At work today I was stung by a bee.  In the chip aisle.  I felt something fall onto my shoulder and, assuming it was some kind of debris from a shelf, I reached up to grab it, putting my finger straight onto the bee’s stinger.  He may not have survived, but I’m happy to report that I did.  (That would be a surprise to you if you had been present when I was last stung by a bee as a pre-teen.  The neighbors ran out of their houses to see if the sky was falling.)

I was a little rattled by the sting and hurried around the store, inefficiently looking for the first aid kit.  After walking two large circles I looked up and there he was.  Jaron was in the store at my moment of need.  It took a moment to realize that I wasn’t imagining things, but then almost immediately I was standing in front of him, telling him about my little trauma, and feeling almost good as new just for having his presence. He bought me water, gave me some ibuprofen, and went on his way.

When I got back up to the cash register a co-worker said to me, “Hey, your husband… boyfriend… man-person was just here.”

“Oh, thanks, yeah, I saw him.  He’s my husband, but “boyfriend” is still fun sometimes.”

That’s when a customer chimed in with a smiling, “It’s all the same thing!”

As he walked away I found myself troubled.  Not insulted or angry, but definitely feeling misunderstood.  What was it about his comment that bothered me so much?  Was I still feeling weepy from my silly bee sting?  He was an older gentleman, someone from whom I was surprised to hear such a modern perspective.  This was not a hipster co-worker, or a tabloid touting the most recent “break-up” of a celebrity marriage.

I know that marriage, practically speaking, is not what it used to be.  Commitment is in the eye of the beholder these days, so to speak.  Still, I felt unfairly judged as he chalked off my “marriage” as just one of many labels for a sexual relationship.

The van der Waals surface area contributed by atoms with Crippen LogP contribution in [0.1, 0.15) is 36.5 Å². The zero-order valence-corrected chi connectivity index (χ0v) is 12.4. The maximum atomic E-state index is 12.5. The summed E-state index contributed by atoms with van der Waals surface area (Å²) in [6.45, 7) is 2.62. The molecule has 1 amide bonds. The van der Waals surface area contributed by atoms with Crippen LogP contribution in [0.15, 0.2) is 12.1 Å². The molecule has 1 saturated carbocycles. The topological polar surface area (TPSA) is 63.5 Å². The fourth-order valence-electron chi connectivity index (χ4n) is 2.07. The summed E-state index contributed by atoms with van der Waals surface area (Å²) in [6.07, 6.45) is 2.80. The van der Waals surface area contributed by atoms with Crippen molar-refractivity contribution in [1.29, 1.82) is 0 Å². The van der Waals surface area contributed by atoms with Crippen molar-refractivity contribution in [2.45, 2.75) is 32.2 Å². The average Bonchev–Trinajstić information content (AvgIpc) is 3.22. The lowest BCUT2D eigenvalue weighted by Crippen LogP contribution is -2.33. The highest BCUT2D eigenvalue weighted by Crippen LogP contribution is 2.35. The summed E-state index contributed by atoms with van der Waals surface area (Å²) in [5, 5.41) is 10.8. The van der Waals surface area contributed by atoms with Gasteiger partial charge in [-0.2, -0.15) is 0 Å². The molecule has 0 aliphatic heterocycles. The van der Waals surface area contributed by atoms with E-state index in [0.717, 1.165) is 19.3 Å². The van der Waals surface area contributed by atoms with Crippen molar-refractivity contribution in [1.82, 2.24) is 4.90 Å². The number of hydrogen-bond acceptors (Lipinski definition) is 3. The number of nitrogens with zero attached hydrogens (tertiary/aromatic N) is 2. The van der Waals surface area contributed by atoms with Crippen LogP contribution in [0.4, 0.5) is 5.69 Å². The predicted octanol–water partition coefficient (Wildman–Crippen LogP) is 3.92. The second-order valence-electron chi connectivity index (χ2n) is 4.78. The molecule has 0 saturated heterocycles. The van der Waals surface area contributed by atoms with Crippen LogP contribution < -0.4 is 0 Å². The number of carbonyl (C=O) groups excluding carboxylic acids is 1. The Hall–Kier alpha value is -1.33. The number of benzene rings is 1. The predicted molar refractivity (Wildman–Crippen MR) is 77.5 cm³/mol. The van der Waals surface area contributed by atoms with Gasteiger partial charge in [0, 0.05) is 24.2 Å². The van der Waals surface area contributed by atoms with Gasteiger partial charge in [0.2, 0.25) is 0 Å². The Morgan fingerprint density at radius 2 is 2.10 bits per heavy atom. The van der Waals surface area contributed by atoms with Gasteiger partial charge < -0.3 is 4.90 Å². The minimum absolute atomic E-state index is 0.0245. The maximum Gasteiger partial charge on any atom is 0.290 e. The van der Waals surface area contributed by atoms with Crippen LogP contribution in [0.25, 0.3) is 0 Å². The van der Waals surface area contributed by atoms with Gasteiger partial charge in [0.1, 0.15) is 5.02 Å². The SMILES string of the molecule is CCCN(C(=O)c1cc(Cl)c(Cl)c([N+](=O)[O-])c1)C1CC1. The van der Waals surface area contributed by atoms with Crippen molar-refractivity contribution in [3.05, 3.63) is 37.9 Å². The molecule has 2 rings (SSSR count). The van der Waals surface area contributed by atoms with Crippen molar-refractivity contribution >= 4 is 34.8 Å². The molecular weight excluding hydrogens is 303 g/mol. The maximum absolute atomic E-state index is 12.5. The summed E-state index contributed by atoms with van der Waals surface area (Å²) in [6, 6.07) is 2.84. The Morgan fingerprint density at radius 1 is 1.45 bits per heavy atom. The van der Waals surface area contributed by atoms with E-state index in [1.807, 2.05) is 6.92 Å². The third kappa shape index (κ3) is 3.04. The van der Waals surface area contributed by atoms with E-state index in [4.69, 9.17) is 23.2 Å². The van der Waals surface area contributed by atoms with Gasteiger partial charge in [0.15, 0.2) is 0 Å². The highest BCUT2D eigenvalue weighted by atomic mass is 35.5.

People of my age are avoiding marriage for a lot of reasons.  For some friends of mine, it’s a choice to be less vulnerable.  Or a statement against fundamentalism.  For many, it’s a rejection of the entanglements of family, a nod to the cynicism of the day.  We were raised in an age of divorce and have had to juggle not one, but often two or more family dynamics.  It’s exhausting.

Beyond fewer folks getting married, fewer of us are having children, too.  We don’t think the world is safe enough for our children, or we are afraid of having to take care of something, or both.  I have to admit, I can relate to these fears readily.  But I’m reminded in those moments of a very old story – the story of a group of people in captivity.  In utter devastation, the likes of which I’ve never known, removed from their home and stripped of their freedom, they did not despair.  They did not die off or lose their spirit, but rather, they had children.  They grew to great numbers and their captivity was ended.  Maybe you’ve heard the story.

One person willing to say to another, “I make you my family.”  By marriage, by birth, by adoption, our choice to be irrevocably bound to another person is a shout of hope.  In economic recession, in war, even in captivity, it is an assertion that we may be in our circumstances, but we are not of them.

Not to mention the thrill of having suffered an unexpected, painful moment, looking up, and finding family.